Walls only look solid from the outside. Drywall, also known as sheetrock, is only 1/2-inch thick and is brittle. Walls made of lath and plaster can be thinner than drywall and equally as brittle. Attaching shelving to these walls should be done with care and planning. This is done both to prevent damage to the wall, as well as possible injury or property damage when the shelving unit eventually pulls free and drops to the floor.
Use a stud finder to locate the structural 2-inch by 4-inch boards in the wall. If you're mounting a shelf that's expected to hold more than 4.54 Kilogram, the mounting brackets must be secured to the studs that support the walls.
Drill a hole with a masonry bit for each hole in the shelf's mounting bracket. Each hole must be slightly smaller than the diameter of the screw that will be used to secure the mounting bracket to the wall.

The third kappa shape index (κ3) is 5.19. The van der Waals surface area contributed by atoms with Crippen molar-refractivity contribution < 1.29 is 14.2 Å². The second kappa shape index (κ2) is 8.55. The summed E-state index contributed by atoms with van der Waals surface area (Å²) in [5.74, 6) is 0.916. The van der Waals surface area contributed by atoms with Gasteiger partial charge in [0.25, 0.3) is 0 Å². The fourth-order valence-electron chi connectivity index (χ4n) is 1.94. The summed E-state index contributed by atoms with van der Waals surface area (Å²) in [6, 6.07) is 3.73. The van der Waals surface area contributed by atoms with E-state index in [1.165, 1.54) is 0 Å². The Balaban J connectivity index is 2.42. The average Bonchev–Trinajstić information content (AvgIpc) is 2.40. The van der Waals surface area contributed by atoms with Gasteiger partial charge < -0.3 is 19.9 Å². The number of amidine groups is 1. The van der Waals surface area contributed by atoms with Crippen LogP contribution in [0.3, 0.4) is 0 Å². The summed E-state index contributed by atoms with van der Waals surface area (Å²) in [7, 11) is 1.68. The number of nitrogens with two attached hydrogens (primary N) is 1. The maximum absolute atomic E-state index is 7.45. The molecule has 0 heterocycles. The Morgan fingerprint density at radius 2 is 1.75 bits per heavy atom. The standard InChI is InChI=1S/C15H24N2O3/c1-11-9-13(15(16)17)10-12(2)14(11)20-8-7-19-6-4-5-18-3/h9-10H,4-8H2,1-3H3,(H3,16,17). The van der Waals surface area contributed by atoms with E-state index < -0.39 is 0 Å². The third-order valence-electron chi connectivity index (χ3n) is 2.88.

Secure the shelf's mounting brackets to the wall with screws driven securely into the studs.
Secure the shelf to the mounting brackets.
Small ornamental shelves can be attached to lath and plaster walls with toggle bolts. Drill a pilot hole with a masonry bit slightly larger than the toggle, insert the screw through the mounting hole on the shelf bracket, thread the toggle onto the end of the screw and push it through the hole in the wall. Tighten the screw to hold the toggle in place on the backside of the wall. This should only be used to hold weights up to 2.27 Kilogram. Wood lath becomes increasingly brittle as it ages and should not be considered as a reliable anchor point for shelving or other wall hangings.